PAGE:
As you all know (and if you don't, you need to get out from under that rock), Duotrope recently went to subscription, $50/year or $5/month.
At first, I was very disappointed at all the users for not chipping in more, which ultimately led to Duo forcing all of us to pay to use their services. I did consider subscribing, but ehhh... So I thought I'd subscribe for a single month, give me extra time to shift my data over to another source.
But turns out I couldn't even do that much. For whatever reason, Duo didn't like my card and it took two emails to them to finally get a response. Either it was my browser (FireFox) or the bank wasn't allowing the card to go through. Well, I know it's not my bank, because I recently made an online purchase with the very same card. And if I have to switch browsers to make a single purchase, then forget it.
Fortunately, someone pointed me toward The Grinder. Although still in its beta stages, it does everything that Duo did--but, with the guarantee that they'll never go to subscription. Which is awesome. For the statistics to work, you do need a large amount of data, and when you cut off 90% of contributer data, you create defunct statistics. This isn't like a psychology study or a political poll study, where you only need 300 participants and that's it. Writing markets (and any market for that matter) are a changing beast, and as we all know, the response times last year don't necessarily apply to this year. For example, in 2011, Abyss & Apex had very speedy response times, and were open four times. In 2012, their response times dramatically increased and they were only open twice.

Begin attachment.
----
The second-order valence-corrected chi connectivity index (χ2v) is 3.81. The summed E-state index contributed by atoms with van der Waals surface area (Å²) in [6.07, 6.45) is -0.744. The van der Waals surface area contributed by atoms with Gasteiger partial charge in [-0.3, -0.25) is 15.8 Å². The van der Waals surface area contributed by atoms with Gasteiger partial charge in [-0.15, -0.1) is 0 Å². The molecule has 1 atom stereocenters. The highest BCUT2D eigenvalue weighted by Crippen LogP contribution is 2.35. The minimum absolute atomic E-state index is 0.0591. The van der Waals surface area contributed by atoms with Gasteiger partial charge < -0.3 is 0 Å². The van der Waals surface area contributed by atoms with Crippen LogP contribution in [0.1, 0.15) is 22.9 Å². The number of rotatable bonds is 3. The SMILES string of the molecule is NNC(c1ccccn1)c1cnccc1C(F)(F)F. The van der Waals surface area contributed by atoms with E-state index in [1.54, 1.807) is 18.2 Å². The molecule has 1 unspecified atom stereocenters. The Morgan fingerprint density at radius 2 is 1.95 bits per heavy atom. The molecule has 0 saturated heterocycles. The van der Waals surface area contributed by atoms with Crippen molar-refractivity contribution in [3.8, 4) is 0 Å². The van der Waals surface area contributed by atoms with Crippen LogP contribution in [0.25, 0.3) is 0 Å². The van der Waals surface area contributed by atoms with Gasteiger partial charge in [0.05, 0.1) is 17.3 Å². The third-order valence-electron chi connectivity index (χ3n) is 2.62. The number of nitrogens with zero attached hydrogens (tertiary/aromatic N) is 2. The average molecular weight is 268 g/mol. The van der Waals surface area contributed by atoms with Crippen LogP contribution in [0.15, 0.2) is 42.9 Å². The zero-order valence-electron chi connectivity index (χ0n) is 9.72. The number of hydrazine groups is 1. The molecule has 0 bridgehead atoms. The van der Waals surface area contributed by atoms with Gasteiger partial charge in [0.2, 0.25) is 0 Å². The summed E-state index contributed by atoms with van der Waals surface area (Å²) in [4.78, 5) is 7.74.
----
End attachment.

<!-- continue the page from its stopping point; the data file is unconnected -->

Another awesome thing about The Grinder, is that you can import you Duotrope tracker file, picking up where you last left off. There are a few issues with this at the moment, but I contacted the admin, Anthony Sullivan, and within a day got it all sorted out. Far superior customer service than Duo, I might add.
So if you're in need for a tracker for your writing, I'd give a The Grinder a try. There's also the possible Submitomancy, which looks like they'll have a lot of nice features and will have both free user and subscriber components. Problem is, they're no where near their Kickstarter goal.